Renault has learnt the salient lesson of the crossover well.
Much as the Nissan Qashqai was a remodelled hatchback at heart, so the flamboyant new Scenic remains fundamentally an MPV, its function and recognisability only tweaked to the extent that its presence and appearance suggest a likeable revision to conventional thinking.
Faulting the logic is difficult, because out of the end of it has popped the kind of objectively handsome product that typically arouses plenty of buyer interest.
But building the world’s best-looking MPV does not equate to building the best.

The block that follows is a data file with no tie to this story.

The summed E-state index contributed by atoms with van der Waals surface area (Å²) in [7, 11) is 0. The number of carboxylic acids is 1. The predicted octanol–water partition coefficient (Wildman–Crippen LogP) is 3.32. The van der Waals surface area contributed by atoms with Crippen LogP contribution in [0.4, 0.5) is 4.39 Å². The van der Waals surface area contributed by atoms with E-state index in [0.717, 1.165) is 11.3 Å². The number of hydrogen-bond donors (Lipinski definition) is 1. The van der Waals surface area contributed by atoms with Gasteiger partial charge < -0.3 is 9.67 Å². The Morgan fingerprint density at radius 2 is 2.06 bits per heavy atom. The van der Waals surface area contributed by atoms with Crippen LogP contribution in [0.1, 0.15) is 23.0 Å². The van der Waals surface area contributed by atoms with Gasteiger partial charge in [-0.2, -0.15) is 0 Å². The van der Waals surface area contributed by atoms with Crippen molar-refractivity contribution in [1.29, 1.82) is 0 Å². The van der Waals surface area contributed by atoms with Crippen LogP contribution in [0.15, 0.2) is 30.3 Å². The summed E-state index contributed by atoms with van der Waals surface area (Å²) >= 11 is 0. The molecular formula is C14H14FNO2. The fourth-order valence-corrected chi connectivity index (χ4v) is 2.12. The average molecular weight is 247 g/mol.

The Volkswagen Touran is among the drabbest-looking cars on sale, yet its place at the sharp end of the class is assured, because its utilitarianism is offset against the obvious quality of the driving experience.
The Scenic’s failure to compete with rivals on refinement, interior quality and dynamic polish is at the heart of our justification for placing it outside of the class top five.
Still, space, ease of use, frugality, standard kit and appealing sensibleness remain obvious strengths – and are just as attractive as they were two decades ago.